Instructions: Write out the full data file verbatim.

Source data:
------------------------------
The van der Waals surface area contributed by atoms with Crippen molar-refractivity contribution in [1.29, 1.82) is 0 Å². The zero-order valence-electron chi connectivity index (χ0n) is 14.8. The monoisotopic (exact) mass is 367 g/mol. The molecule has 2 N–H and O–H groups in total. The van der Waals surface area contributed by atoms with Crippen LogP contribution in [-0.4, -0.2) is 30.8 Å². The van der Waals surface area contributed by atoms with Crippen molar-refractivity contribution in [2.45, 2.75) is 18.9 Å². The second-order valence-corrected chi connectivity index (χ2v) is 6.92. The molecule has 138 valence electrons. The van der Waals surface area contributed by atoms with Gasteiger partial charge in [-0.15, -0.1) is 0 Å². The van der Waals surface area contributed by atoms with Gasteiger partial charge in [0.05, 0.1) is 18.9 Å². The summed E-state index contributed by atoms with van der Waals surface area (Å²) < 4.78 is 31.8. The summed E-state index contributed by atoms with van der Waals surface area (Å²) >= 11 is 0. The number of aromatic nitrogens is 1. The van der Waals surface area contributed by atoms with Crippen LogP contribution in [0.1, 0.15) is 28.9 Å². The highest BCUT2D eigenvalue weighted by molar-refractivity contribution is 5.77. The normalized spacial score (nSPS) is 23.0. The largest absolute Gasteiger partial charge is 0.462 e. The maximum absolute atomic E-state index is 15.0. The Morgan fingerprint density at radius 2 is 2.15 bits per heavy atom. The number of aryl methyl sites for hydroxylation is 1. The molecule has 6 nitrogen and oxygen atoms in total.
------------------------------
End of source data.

The van der Waals surface area contributed by atoms with Crippen molar-refractivity contribution in [1.29, 1.82) is 0 Å². The zero-order valence-electron chi connectivity index (χ0n) is 14.8. The monoisotopic (exact) mass is 367 g/mol. The molecule has 2 N–H and O–H groups in total. The van der Waals surface area contributed by atoms with Crippen LogP contribution in [-0.4, -0.2) is 30.8 Å². The van der Waals surface area contributed by atoms with Crippen molar-refractivity contribution in [2.45, 2.75) is 18.9 Å². The second-order valence-corrected chi connectivity index (χ2v) is 6.92. The molecule has 138 valence electrons. The van der Waals surface area contributed by atoms with Gasteiger partial charge in [-0.15, -0.1) is 0 Å². The van der Waals surface area contributed by atoms with Gasteiger partial charge in [0.05, 0.1) is 18.9 Å². The summed E-state index contributed by atoms with van der Waals surface area (Å²) < 4.78 is 31.8. The summed E-state index contributed by atoms with van der Waals surface area (Å²) >= 11 is 0. The number of aromatic nitrogens is 1. The van der Waals surface area contributed by atoms with Crippen LogP contribution in [0.1, 0.15) is 28.9 Å². The highest BCUT2D eigenvalue weighted by molar-refractivity contribution is 5.77. The normalized spacial score (nSPS) is 23.0. The largest absolute Gasteiger partial charge is 0.462 e. The maximum absolute atomic E-state index is 15.0. The Morgan fingerprint density at radius 2 is 2.15 bits per heavy atom. The number of aryl methyl sites for hydroxylation is 1. The molecule has 6 nitrogen and oxygen atoms in total.